COP26 conference offers immense opportunities for businesses and communities

The opportunities, and benefits, of embracing climate change across the North West were apparent in the opening session of sustainability conference In the Circle North West.

It focused on COP26, the 2021 United Nations climate change conference hosted by the UK and taking place in Glasgow in November.

Bringing COP, which stands for Conference of the Parties, to the North West: How Our Regions Respond to the Challenge, was sponsored by law firm Squire Patton Boggs and hosted by partner Anita Lloyd.

The panel comprised Nick Baker, deputy director, business & engagement – COP26; Mike Wilton, director, leader of the Manchester office at Arup, and also chair of the Manchester Climate Change Partnership; Mark Atherton, director for the environment, Greater Manchester Combined Authority; and Holly Smith, a pyschology student at the University of Manchester, and project lead with student organisation Want Not Waste.

Anita explained that COP26 must finalise the rule book for the Paris agreement to reduce climate emissions. She introduced three themes, the first of which as the importance of COP26 for the North West.

Holly said: “COP26 is one of those golden opportunities. This is where we say, ‘okay, let’s do it’.”

She said it is about reducing the gap between thought and intentions and putting it into action: “The world we grow up in as adults will be created at COP26.”

Mark said COP26 is important for Greater Manchester because it has a target that is in advance of the UK target, so will be important in pushing national government to go further and faster.

He said Greater Manchester will be putting on mayoral events in Glasgow, and involving other local authorities, including Liverpool City Council, to set up ‘green zones’ around the North West during COP26, connected digitally to Glasgow.

Mike said: “From a local perspective, as a way of galvanising local action the platform COP26 will give should not be underestimated. We need to make sure to help give businesses, organisations and individuals the tools to take climate action in their own lives.”

Nick said: “We want to show progress, that we have got momentum, that we are tackling climate change.”

The next theme Anita introduced was that of bringing COP to the regions. Mark responded that quite a lot is already going on locally.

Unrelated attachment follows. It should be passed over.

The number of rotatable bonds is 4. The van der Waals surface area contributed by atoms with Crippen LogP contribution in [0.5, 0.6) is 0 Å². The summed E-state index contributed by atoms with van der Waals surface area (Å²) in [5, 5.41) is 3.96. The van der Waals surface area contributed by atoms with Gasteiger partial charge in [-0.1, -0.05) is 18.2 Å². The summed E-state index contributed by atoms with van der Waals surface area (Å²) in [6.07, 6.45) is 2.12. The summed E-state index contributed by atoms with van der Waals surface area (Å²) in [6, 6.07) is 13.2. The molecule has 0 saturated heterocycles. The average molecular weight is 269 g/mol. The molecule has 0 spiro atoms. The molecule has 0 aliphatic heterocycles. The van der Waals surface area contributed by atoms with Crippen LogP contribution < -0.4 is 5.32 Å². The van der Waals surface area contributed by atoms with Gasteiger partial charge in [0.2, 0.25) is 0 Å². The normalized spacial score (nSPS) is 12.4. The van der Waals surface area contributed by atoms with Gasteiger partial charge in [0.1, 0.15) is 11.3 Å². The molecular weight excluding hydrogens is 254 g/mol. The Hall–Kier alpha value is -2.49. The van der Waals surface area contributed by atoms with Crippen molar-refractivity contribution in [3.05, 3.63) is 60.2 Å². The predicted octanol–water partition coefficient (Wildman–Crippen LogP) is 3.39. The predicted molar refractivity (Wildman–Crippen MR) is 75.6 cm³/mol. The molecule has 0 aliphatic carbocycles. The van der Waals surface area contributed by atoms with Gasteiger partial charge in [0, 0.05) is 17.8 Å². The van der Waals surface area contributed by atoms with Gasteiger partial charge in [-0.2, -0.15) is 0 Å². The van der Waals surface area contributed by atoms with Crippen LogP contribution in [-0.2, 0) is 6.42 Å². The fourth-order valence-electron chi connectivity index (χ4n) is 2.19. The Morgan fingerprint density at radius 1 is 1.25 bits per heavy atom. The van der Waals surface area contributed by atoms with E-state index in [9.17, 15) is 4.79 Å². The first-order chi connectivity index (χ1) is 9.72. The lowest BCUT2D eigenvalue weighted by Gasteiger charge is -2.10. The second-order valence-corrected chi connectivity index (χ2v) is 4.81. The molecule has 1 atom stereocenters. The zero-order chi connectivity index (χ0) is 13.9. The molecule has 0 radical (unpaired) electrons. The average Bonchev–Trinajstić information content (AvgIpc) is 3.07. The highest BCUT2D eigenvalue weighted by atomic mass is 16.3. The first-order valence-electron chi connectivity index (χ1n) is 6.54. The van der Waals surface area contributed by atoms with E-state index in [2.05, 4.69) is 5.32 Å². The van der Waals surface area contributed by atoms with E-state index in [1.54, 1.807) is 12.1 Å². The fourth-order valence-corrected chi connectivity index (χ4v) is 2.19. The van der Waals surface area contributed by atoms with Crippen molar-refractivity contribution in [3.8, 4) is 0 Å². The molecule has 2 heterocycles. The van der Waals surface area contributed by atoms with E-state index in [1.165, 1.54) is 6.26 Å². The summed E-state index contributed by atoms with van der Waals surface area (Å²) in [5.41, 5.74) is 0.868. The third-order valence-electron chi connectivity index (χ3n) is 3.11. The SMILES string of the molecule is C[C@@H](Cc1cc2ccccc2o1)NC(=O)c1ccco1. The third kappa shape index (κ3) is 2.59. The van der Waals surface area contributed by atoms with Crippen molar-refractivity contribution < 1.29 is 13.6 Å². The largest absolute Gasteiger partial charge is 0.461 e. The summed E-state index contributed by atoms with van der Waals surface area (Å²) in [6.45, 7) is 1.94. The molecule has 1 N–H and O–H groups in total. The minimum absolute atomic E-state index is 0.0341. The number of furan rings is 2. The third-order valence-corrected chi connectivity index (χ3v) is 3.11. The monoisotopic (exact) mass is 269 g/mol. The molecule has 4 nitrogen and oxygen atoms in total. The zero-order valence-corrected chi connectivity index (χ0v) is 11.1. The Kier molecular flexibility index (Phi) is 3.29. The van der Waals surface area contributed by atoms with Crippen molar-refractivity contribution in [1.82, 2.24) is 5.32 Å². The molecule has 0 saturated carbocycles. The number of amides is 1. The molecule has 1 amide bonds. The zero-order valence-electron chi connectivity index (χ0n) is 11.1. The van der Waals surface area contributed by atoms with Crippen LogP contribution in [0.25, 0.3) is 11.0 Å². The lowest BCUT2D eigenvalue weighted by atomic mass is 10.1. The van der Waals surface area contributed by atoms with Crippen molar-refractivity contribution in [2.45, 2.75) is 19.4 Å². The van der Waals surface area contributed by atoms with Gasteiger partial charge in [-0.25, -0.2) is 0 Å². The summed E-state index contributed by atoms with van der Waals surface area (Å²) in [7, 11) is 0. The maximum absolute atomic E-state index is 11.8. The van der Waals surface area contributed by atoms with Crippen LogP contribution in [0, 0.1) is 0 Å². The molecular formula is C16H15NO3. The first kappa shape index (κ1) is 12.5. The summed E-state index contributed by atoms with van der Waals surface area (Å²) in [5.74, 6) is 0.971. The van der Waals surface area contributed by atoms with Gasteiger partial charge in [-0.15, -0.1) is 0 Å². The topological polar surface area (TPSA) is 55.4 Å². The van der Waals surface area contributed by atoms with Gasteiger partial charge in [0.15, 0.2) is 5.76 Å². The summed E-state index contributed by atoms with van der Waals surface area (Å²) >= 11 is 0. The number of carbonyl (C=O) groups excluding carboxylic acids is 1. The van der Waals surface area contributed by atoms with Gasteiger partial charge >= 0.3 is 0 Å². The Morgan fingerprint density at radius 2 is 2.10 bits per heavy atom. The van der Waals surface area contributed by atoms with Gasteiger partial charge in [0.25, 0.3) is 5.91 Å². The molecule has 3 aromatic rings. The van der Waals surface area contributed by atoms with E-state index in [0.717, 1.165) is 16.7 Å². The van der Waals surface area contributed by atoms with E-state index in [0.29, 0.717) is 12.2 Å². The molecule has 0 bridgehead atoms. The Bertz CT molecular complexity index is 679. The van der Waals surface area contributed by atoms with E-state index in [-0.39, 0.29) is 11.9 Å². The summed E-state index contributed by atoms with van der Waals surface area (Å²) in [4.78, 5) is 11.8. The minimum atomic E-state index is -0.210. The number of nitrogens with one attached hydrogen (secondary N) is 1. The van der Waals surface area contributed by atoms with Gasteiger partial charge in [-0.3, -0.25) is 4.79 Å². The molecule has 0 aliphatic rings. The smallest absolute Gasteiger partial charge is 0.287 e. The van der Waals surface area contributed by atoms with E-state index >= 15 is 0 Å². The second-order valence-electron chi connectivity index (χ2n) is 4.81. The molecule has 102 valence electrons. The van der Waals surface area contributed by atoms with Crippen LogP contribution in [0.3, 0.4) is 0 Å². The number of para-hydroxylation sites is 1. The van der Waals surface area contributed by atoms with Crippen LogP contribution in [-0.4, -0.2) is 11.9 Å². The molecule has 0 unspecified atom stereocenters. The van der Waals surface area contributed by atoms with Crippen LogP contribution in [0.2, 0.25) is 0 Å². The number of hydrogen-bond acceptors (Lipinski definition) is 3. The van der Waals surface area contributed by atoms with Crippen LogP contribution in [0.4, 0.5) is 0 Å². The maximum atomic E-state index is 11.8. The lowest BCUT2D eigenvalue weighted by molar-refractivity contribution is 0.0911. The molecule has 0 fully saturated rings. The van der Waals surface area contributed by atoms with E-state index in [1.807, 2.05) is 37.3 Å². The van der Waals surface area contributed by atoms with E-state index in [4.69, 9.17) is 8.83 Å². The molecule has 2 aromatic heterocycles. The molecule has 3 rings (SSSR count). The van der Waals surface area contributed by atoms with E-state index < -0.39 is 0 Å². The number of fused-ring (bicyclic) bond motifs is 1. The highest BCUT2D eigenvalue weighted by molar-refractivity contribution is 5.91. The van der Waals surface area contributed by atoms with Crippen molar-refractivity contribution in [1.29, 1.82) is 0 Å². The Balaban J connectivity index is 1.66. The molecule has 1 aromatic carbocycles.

There has been £80m of government funding awarded to retrofit public buildings around Manchester, and £27m in a ‘green homes grant’ to retrofit local residents’ homes. He said: “Speed is of the essence now.”

Holly added: “Most young people are climate aware. We are here and we are ready.”

She said funding should be provided to convince people that there are opportunities to act.

Mike revealed that Arup has set up a Manchester Youth Board, and warned: “Their manifesto will make uncomfortable reading.”

He added: “We’re really keen on engagement with young people across Greater Manchester. Climate change is an action we all need to be involved with.”

And he emphasised the need for partnership: “We are collaborating with cities across the world, sharing intelligence. My plea for today is around engagement with government. We are desperate for collaboration with government around climate action.”

In response, Nick said: “Collaboration is one of the key goals for COP, not only between sectors, but government, business, academia, working together across sectors but also internationally.”

He said other key goals the Government is working towards is mitigation, or cutting emissions, adaptation, or protecting lives and livelihoods from the impact of climate change, and finance, where a massive increase in climate finance, of up to $100bn a year, is needed.

Finally, Anita turned to how we can harness momentum to further climate change.

Mark said: “We need to move and accelerate into delivery. We have got funding for local energy plans on a street by street level. We need to generate more energy locally, developing smart energy locally is where we need to be.”

He added that Mayor Andy Burnham has set up a retrofit task force to update properties with energy-efficient services. There are 1.2 million homes in Greater Manchester and it is believed 80% need retrofitting, which he said could take the next 30 years.

Mike raised the point of aviation and the impact it has on the climate. While it is hoped to introduce carbon-neutral fuels for aircraft, he said it might not be soon enough, so there might be a need to reduce the number of flights, which he said is a challenge for industry and Manchester.

He also addressed heating systems in homes, saying: “There’s a hope hydrogen will provide a substantial way towards heating homes.”

Coming from a different angle, Holly said: “I have been reflecting on how accessible it is to get involved with green projects as a young person. This is meant to be the decade of action.”

She suggested using mentoring projects to increase the involvement of young people, which she said would create leadership skills.

Nick said: “Picking up on Holly’s point of everyone getting involved, no-one knows everything that is going on. We want people to get involved.”

He called for businesses to sign up to net zero and make the necessary commitments: “There are great opportunities for businesses and there will be jobs created.”


In the Circle is a free one day sustainability conference that brings together business leaders, policy makers and academics to set out how a sustainable approach can improve your business.

The event is in partnership with musicMagpie, Squire Patton Boggs and TheBusinessDesk.com, and is being sponsored by the Northern Powerhouse Investment Fund, Orderly, Whitecap Consulting, and Curveblock.

Find out more here.

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